Monday, May 10, 2010

Is it autumn... or fall?

Hurrah, the sun was shining on Saturday and Olympic Park, with its 35km of bike trails, beckoned. I reckoned it was time Penelope got a run around the Park - last time I took Petunia, but this is really Penelope's territory. Relatively flat, it's ideal territory to get a heavy hub-gear ladies' cruiser going at a smart pace. Our ride usually starts near the river, where we warm up our muscles riding along watching boats on the sparkling water.
As you can see, it was warm for late autumn - I'm in clothes that scream 'spring'. Or scream something, anyway. Stripes with an Hawaiian print skirt - what WAS I thinking!? :-) T'other Half isn't as sartorial as I when we go out; it's always the same old shorts and t-shirt mix.
Once you've gone along the water you can choose to turn left at Silverwater Bridge, and ride up past the prison to Holker Street. Holker Street has a slight slope up to a set of traffic lights and then a long, lovely straight run that's slightly downhill. You have a bike lane all to yourself and a bus lane between you and the cars. You can go like stink. We did. T'other Half told me he was in top gear pedalling down Holker. So was I - and I was gaining on him. Penelope gathers a lot of momentum when she has the space to. I don't usually get to put her in top gear as a lot of our local riding is stop/start. It felt absolutely wonderful screaming along as hard as I could pedal with the lightweight little road bike in front getting closer and closer to Penelope's front wheel.

Then we were back on the bike paths, where I typically hover between third and fourth gear. They're winding and go past wetlands, and through bushy areas, past the back of houses, and criss-cross around the place. We usually do the Riverside ride, about 17km, then cross over a main road and ride around Olympic Park itself or the Bicentennial Wetlands. There's another opportunity to pedal like fury on some of the quieter roads there, as they have bike lanes, new and smooth tarmac, and glorious sweeping bends.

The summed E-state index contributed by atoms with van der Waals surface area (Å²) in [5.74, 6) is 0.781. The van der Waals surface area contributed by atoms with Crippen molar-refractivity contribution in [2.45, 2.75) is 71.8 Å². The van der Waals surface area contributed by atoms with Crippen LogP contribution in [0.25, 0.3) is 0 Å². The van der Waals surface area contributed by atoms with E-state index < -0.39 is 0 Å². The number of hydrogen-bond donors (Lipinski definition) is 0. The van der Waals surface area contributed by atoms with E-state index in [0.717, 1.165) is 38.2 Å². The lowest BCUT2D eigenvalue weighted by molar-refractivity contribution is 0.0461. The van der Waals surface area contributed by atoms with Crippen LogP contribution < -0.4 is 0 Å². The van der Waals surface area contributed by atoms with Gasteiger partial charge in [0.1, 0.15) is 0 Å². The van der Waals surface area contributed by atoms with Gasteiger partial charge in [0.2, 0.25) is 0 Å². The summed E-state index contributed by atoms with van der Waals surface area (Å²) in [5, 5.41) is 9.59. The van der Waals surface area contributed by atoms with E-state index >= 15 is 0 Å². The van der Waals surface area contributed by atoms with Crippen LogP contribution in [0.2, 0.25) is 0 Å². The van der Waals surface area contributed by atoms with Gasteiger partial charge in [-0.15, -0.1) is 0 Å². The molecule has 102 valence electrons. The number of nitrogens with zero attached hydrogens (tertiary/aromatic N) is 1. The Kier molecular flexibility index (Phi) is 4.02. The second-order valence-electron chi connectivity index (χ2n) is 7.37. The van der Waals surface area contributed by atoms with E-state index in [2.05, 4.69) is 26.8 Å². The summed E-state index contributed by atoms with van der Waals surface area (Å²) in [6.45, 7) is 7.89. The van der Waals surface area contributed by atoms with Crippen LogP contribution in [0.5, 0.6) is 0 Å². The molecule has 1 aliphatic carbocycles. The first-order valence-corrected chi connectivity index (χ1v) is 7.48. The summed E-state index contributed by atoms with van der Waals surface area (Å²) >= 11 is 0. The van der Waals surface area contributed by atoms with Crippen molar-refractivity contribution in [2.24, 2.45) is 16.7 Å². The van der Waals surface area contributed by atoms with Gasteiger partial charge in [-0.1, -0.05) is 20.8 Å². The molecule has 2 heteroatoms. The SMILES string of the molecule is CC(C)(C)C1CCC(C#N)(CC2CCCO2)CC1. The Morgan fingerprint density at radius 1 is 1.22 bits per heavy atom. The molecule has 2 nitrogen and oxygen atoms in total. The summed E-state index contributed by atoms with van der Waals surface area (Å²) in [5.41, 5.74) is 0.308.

However, we'd reached the spot at the southern end of Riverside where we usually turn around and backtrack a bit until we get to the main road when T'other Half tried to turn his bike in a very tight turn and hit the tarmac.

We were only going at walking pace, so it wasn't a bad fall, but he hurt his hip and his knee - ironically, not on the side that actually hit the ground, but I think he twisted his other leg trying to keep his balance or stay on the bike.

T'other Half picked himself up and made masculine grunty moany noises and remounted, but we didn't go on for the longer ride. He was in a bit of pain and for once didn't charge off ahead of me but was content to stay at my tail as we rode back to the car. He said he has now given up all ideas of joining a Golden Oldies Rugby Club; he just doesn't bounce like he used to.

We're both rubbish at tight turns; I've fallen down a couple of times at slow speed trying to do a 180 but then I have awful balance anyway. That's why I find Penelope, with her stability, much nicer to ride than Petunia despite her weight. I think I'll have to do more practice on turns; I usually dismount if we have to turn around on a narrow pathway and retrace our steps.

It's Monday as I write this and he's much better now, but was still stiff yesterday so no riding or avid dog-walking either. Tomorrow we'll be back into it though. We're already planning another ride for this weekend as the weather is just so wonderful right now.

1 comment:

  1. Oh, sorry to hear about the fall! Tight turns frighten me, and I will often get off the bike or put my foot down and do an awkward push/step maneuver rather than risk falling.